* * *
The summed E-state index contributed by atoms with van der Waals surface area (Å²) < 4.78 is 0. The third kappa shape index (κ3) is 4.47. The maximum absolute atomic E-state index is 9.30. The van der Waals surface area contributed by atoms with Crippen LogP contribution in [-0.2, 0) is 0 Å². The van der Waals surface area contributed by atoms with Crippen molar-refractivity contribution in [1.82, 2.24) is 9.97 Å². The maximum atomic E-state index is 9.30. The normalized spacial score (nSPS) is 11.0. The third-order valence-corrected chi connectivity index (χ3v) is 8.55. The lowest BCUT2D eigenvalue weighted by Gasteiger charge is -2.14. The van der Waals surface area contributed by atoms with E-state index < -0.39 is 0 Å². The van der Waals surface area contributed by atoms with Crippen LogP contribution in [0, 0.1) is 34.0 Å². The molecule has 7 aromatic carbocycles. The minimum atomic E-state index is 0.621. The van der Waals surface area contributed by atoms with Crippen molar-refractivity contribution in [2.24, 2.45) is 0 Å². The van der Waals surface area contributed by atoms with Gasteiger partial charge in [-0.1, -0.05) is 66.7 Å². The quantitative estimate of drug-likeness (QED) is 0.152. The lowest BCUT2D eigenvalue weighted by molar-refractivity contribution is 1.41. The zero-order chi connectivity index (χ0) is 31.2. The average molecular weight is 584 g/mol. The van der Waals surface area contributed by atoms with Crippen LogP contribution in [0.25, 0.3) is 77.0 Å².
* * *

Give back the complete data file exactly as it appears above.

The summed E-state index contributed by atoms with van der Waals surface area (Å²) < 4.78 is 0. The third kappa shape index (κ3) is 4.47. The maximum absolute atomic E-state index is 9.30. The van der Waals surface area contributed by atoms with Crippen LogP contribution in [-0.2, 0) is 0 Å². The van der Waals surface area contributed by atoms with Crippen molar-refractivity contribution in [1.82, 2.24) is 9.97 Å². The maximum atomic E-state index is 9.30. The normalized spacial score (nSPS) is 11.0. The third-order valence-corrected chi connectivity index (χ3v) is 8.55. The lowest BCUT2D eigenvalue weighted by Gasteiger charge is -2.14. The van der Waals surface area contributed by atoms with E-state index < -0.39 is 0 Å². The van der Waals surface area contributed by atoms with Crippen LogP contribution in [0, 0.1) is 34.0 Å². The molecule has 7 aromatic carbocycles. The minimum atomic E-state index is 0.621. The van der Waals surface area contributed by atoms with Crippen molar-refractivity contribution in [2.24, 2.45) is 0 Å². The van der Waals surface area contributed by atoms with Gasteiger partial charge in [-0.1, -0.05) is 66.7 Å². The quantitative estimate of drug-likeness (QED) is 0.152. The lowest BCUT2D eigenvalue weighted by molar-refractivity contribution is 1.41. The zero-order chi connectivity index (χ0) is 31.2. The average molecular weight is 584 g/mol. The van der Waals surface area contributed by atoms with Crippen LogP contribution in [0.25, 0.3) is 77.0 Å².